Clients of J.P. Morgan and Bank One were upbeat on the $58 billion acquisition, despite some concerns banking consolidation may lead to tighter lending. "Certainly this may tighten up sources of capital [from a lending perspective] for companies like ours," said Christopher Colville, cfo of Consolidated Graphics, a middle-market company that has strong lending relationships with both banks. "It has not been my experience of past mergers that a bigger balance sheet necessarily means they will increase their allocations," he said.
But Colville also added that "J.P. Morgan is a leader in the capital markets and Bank One in commercial lending. My expectation is that it will be business as usual with Bank One, with the power of J.P. Morgan enhancing the relationship."
"From our perspective, I don't think it will affect us," stated Jim Radosevich, v.p. of corporate finance at Clark Consulting. Bank One recently completed a new credit facility for the Illinois-based firm that provides benefits, compensation and funding services to corporations, and has an investment banking relationship with J.P. Morgan. "In the very short term, as they are gelling there may be hesitation over new things, but my personal perspective is that there has already been a tight [lending] market. Banks have been more selective for several years and they will continue to do so," he said.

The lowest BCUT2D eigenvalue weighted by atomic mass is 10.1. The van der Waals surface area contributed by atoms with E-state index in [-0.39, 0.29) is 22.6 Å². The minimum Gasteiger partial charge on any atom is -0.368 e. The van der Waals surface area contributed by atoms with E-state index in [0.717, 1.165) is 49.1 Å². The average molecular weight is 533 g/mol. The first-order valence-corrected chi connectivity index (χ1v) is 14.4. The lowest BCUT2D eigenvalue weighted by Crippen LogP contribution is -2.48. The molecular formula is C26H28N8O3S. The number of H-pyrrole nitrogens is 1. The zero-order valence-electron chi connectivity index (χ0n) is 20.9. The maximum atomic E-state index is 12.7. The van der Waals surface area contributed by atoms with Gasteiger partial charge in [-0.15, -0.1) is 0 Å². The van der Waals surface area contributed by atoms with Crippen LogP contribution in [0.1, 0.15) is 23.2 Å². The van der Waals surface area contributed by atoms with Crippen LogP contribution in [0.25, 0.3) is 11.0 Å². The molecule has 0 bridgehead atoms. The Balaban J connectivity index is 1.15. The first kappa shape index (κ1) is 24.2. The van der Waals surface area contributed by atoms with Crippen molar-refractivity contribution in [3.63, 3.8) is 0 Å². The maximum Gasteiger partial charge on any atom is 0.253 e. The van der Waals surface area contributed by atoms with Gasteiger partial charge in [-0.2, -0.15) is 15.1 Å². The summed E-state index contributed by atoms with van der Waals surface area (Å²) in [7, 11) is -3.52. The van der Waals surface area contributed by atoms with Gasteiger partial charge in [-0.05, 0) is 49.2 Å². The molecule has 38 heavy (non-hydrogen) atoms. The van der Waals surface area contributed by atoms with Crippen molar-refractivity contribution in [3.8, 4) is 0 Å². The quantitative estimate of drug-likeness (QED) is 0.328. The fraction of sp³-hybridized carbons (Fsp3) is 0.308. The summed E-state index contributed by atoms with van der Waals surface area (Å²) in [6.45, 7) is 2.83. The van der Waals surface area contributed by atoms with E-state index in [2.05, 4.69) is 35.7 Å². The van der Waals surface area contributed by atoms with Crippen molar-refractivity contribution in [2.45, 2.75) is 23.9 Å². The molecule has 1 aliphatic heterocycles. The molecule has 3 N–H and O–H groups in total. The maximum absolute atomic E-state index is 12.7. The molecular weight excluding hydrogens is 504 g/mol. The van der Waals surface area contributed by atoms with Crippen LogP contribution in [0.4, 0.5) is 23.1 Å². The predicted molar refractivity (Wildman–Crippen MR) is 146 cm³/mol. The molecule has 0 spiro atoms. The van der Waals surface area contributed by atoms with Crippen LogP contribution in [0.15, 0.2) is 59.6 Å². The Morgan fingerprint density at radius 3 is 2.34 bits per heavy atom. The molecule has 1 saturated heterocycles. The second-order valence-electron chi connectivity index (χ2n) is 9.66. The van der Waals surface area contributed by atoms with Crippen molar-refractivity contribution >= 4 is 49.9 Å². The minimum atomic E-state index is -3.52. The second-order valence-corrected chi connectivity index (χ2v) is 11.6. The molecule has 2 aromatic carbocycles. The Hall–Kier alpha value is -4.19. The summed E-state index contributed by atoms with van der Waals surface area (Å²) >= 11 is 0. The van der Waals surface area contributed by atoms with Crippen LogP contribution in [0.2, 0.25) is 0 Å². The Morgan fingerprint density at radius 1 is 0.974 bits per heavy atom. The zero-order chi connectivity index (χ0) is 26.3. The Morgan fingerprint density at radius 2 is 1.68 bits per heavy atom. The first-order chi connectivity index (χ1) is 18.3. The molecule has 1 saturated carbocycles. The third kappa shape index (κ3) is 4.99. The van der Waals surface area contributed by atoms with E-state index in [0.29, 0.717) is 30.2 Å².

There is a good synergy between the two, Radosevich noted. "This is a real good fit with not a lot of overlap and we will ultimately benefit," he stated. "We're enthusiastic about the merger. The range of services that each bank has particular strengths in will be in one source and we will be able to tap all their individual strengths," Colville reiterated. Bank One made $63 billion of loans last year with a strong middle-market presence and J.P. Morgan made $336 billion of loans, according to Thomson Financial data.